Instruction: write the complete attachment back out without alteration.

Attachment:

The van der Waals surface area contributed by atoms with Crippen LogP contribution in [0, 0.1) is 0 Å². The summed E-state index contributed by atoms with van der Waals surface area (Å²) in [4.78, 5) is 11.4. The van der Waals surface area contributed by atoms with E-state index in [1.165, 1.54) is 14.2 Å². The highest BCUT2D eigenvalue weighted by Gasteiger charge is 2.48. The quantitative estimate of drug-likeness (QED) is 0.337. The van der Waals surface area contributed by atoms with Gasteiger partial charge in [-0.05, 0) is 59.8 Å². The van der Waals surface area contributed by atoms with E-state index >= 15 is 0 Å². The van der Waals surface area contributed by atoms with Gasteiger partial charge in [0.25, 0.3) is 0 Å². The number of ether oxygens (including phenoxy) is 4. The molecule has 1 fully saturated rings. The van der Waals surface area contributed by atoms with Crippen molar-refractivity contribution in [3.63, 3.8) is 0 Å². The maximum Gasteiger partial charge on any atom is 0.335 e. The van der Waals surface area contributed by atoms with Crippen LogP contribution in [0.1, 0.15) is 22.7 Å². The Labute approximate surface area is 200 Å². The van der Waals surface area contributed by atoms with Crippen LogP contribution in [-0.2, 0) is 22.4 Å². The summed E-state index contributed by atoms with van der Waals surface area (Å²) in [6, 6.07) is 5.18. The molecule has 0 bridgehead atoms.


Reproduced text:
The van der Waals surface area contributed by atoms with Crippen LogP contribution in [0, 0.1) is 0 Å². The summed E-state index contributed by atoms with van der Waals surface area (Å²) in [4.78, 5) is 11.4. The van der Waals surface area contributed by atoms with E-state index in [1.165, 1.54) is 14.2 Å². The highest BCUT2D eigenvalue weighted by Gasteiger charge is 2.48. The quantitative estimate of drug-likeness (QED) is 0.337. The van der Waals surface area contributed by atoms with Gasteiger partial charge in [-0.05, 0) is 59.8 Å². The van der Waals surface area contributed by atoms with E-state index >= 15 is 0 Å². The van der Waals surface area contributed by atoms with Gasteiger partial charge in [0.25, 0.3) is 0 Å². The number of ether oxygens (including phenoxy) is 4. The molecule has 1 fully saturated rings. The van der Waals surface area contributed by atoms with Crippen molar-refractivity contribution in [3.63, 3.8) is 0 Å². The maximum Gasteiger partial charge on any atom is 0.335 e. The van der Waals surface area contributed by atoms with Crippen LogP contribution in [0.1, 0.15) is 22.7 Å². The Labute approximate surface area is 200 Å². The van der Waals surface area contributed by atoms with Crippen LogP contribution in [-0.2, 0) is 22.4 Å². The summed E-state index contributed by atoms with van der Waals surface area (Å²) in [6, 6.07) is 5.18. The molecule has 0 bridgehead atoms.